Epiphany 2013 E100 The Miracles of Christ

Sermon Date: 
6 Jan 2013
Bible Base: 
Is 60: 1-6, Matt 2: 1-12

David Jeans

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In the Church’s year, today is the feast of the Epiphany. The event we remember is the visit of the Magi to worship the infant Jesus. The word Epiphany itself means ‘manifestation’ or ‘revelation’. It had been shown to the magi that something important was happening in Palestine by the appearance of a sign in the sky. (there are various possible candidates from the point of view of astronomy – a comet recorded by the Chinese; the coming together of some of the brightest planets in part of the sky the Magi would have associated with Palestine; or a nova or supernova. There are several possibilities that would have been visible in the last years of King Herod).
The significant thing about the Magi is that they are not Jewish – God gives this first publicity about his intervention in the world through Jesus not to religious people, not even to members of the people of God, but to those outside the people of God (and highly dodgy ones at that). With theologically suspect Magi and socially unacceptable shepherds as the first witnesses to Jesus God shows himself to be much less fussy than we are – his good news really is for all sorts of people.
We thought we would resume the E100 journey through the Bible today, because our next theme – that of the Miracles of Christ – connects with that idea of Jesus being revealed, being made manifest, through the miracles that he did.
John in his Gospel sets out a series of miracles of Jesus that he calls signs. Some identify 7 signs in the first half of John’s Gospel:-
·         Water into wine at the wedding at Cana
·         Healing of a royal official’s son
·         Healing of a lame man on the Sabbath
·         Feeding of the 5000
·         Walking on the water in the midst of a storm
·         Bringing sight to a blind man
·         The raising of Lazarus from the dead
What are these miracles signs of?
Well, they each come out of a situation where humans have come to the end of their own resources some comparatively trivial (running out of wine at a wedding; not having enough food for the crowd); some tragically serious (blindness; being crippled for nearly 40 years; a dying child; a dead brother). To all of these situations of varying desperateness Jesus comes with the resources of God to change the situation. As signs they invite people to bring their own situations of reaching the end of their own resources to receive the resources of the living God. And as signs they demonstrate the compassion of the living God for human beings (and particularly for those in a mess) and they demonstrate the power of the living God to change things.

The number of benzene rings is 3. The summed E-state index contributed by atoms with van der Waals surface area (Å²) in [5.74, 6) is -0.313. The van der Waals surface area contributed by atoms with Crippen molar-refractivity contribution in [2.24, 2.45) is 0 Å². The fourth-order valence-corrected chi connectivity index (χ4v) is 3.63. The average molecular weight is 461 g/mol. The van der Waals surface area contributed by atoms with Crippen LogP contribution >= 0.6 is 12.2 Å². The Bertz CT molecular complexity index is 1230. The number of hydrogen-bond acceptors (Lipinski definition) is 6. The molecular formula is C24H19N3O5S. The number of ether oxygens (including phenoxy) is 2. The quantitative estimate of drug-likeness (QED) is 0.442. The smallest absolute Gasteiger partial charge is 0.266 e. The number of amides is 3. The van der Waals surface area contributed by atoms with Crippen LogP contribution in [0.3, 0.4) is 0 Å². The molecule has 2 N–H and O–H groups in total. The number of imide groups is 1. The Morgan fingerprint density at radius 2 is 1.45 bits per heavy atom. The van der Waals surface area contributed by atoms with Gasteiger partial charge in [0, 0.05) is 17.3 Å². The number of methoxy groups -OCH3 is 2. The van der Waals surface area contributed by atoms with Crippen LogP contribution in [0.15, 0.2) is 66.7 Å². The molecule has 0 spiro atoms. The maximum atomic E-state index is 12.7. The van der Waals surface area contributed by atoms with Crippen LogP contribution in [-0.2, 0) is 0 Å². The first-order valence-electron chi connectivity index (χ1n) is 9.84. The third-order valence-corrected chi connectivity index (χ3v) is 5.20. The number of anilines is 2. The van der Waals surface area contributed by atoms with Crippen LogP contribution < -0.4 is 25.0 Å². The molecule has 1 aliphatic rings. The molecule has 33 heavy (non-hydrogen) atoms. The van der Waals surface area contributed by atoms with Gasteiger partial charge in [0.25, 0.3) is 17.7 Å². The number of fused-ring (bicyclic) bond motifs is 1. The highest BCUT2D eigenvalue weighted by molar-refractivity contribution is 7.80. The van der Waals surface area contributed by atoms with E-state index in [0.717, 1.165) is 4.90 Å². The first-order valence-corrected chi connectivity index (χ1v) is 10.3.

These particular signs also act as visual aids for Jesus who brings new wine and springs of living water; who is the Bread of life and the light of the world; and who is the resurrection and the life.
At the end of his Gospel John says this :
Now Jesus did many other signs in the presence of his disciples, which are not written in this book; but these are written that you may believe that Jesus is the Christ, the Son of the living God, and that by believing you may have life in his name.
The Gospel writers recorded the miracles of Jesus because they wanted their hearers to come to faith in Jesus and so receive new life from him.
Yet Jesus himself was more sceptical about miracles. In his temptation he rejected the use of spectacular miracles for their own sake; often when he healed people he told them to keep quiet about it. He often criticises people who constantly want him to perform signs to prove who he is. We need to remember that ambivalence of Jesus towards miracles as we think about them.
Many of us will have been wrestling with God about miracles over the last few months. We know that they do happen; but we also know that they do not always happen. We know that they seem to be selective and therefore they seem to be unfair. The story of the Magi is followed by Joseph being warned by an angel to flee to Egypt so that Jesus escapes from the massacre of the Innocents. Why didn’t God stop Herod and his soldiers, or tell the other dads in the area so that they could flee with their sons as well?
Some students of John’s Gospel have seen something which suggests an area to explore in our wrestling with this. They suggest that the first half of John’s Gospel focuses on signs – but they are signs which are limited to those who see them or who benefit from them. And the signs don’t actually have much impact beyond the disciples – most of those attracted by the feeding of the 5000 leave Jesus when his teaching gets too difficult; the healing of the lame man on the Sabbath and of the blind man also on a Sabbath stir up opposition rather than faith; the raising of Lazarus immediately leads to the plot to kill him.
John’s Gospel moves on from signs and miracles to the central thing which demonstrates God’s glory. And that is the death and resurrection of Jesus. Miracles affect people in small numbers; Jesus says of his death ‘when I am lifted up I will draw all people to myself’. Thomas witnessed most of Jesus’ miracles – but it was Jesus’ death and resurrection which led to him worshipping Jesus as his Lord and his God. It is the death and resurrection of Jesus which bring victory over sin evil and death. It is the death and resurrection of Jesus which is decisive in bringing about God’s purposes to bless all people and not just those who experience miracles.
The miracles of Jesus demonstrate to us his compassion and his power; they demonstrate to us that God’s resources can bring us through situations where our resources fail us. It is not wrong to ask for God’s miraculous help. But don’t expect the world to respond to miracles. It is by his cross and resurrection that Jesus will draw all people to himself. More of that next week.